The national forest park, on the borders of Champagne and Burgundy, the latest of the French national parks.
It was created in November 2019. -
PHILIPPE DESMAZES / AFP
Place 30% of the French territory in protected areas, including 10% under strong protection, from 2022. This is the objective that France has set itself, and which could also figure in the objectives that the international community has set for itself. decade to come.
These protected areas, in particular those with strong protection, are potentially powerful levers to allow nature to regenerate itself or to implement new cohabitations between man and the rest of life.
They still have to be created where there are real biodiversity issues.
One of the shortcomings of the new national strategy for protected areas presented on Tuesday evening?
Strong protection of 250,000 ha of forest, creation or extension of twenty national nature reserves, creation of two regional nature parks, protection of 6,000 hectares of coastline….
Tuesday evening, the government adopted its national strategy for protected areas, which aims to place, from 2022, protected areas on 30% of our land and sea territories, including 10% under strong protection.
This course was already known.
Emmanuel Macron has repeated it on several occasions, including this Monday again, on the sidelines of the One planet summit, an international summit which aimed to bring about new coalitions of actors on the preservation of biodiversity.
A goal to be carried on the international scene
This objective of protecting 30% of land and sea territories will be at the heart of the COP15 “biodiversity” negotiations, scheduled for the end of the year in China, and which will give rise to a new post-2020 global framework to better protect living organisms. .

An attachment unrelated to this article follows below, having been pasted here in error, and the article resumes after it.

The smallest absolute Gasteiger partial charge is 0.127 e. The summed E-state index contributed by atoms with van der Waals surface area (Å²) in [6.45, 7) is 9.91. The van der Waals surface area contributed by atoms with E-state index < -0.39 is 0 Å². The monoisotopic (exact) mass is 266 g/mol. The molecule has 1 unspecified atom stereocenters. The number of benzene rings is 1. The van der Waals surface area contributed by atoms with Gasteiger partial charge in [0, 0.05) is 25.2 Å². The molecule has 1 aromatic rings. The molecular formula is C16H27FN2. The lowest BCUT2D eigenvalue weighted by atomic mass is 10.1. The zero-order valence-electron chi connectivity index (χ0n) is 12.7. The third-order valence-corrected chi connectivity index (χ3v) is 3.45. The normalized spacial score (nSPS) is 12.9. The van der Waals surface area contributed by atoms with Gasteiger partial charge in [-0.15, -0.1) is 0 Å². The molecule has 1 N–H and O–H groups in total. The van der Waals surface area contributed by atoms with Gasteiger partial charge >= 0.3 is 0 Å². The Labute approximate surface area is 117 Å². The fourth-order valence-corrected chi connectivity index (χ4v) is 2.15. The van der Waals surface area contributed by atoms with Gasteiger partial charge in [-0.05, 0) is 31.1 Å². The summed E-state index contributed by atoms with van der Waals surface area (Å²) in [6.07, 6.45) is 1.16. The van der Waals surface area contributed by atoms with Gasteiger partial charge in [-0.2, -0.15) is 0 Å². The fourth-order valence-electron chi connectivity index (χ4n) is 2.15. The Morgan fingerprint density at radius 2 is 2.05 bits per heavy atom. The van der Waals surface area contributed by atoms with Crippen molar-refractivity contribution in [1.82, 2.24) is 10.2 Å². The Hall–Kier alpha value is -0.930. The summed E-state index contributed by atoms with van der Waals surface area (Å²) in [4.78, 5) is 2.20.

Led by Costa Rica and France, “the Coalition for High Ambition for Nature brings together countries committed to reaching this 30% milestone.
As of Monday, it now has about fifty members, ”says Yann Wehrling, who is hopeful that Joe Biden's United States will soon be added to it.
The stake is capital for the French Ambassador for the Environment.
“Preserving biodiversity will of course require tackling profound changes, especially in agriculture,” he begins.
But it takes time.
At the same time, protected areas can be deployed quickly and this is what governments are doing quite well *.
Done well, these protected areas can be powerful tools in preserving biodiversity.
"The idea is to at least stop the erosion of biodiversity or even allow it to regenerate within 10% under strong protection", schematizes Yann Wehrling.
"These areas are not only reservoirs of biodiversity," adds Denis Couvet, president of the Foundation for research on biodiversity.
They are also spaces where we allow very specific ecosystems to develop, where we introduce new rules of cohabitation between man and the rest of life.
In this, they are wild cards in the face of climate change to which we do not yet know how much we will have to adapt.
The specter of "paper parks"?
But it is not enough to increase the number of protected areas for the strategy to be crowned with success.
Both Yann Wehrling and Denis Couvet evoke the “Paper Parks” which exist only in the statutes, but without any human and financial means behind to enforce the rules.
The so-called parks are found in developing countries.
France is not immune to creating empty shells, says Maxime Paquin.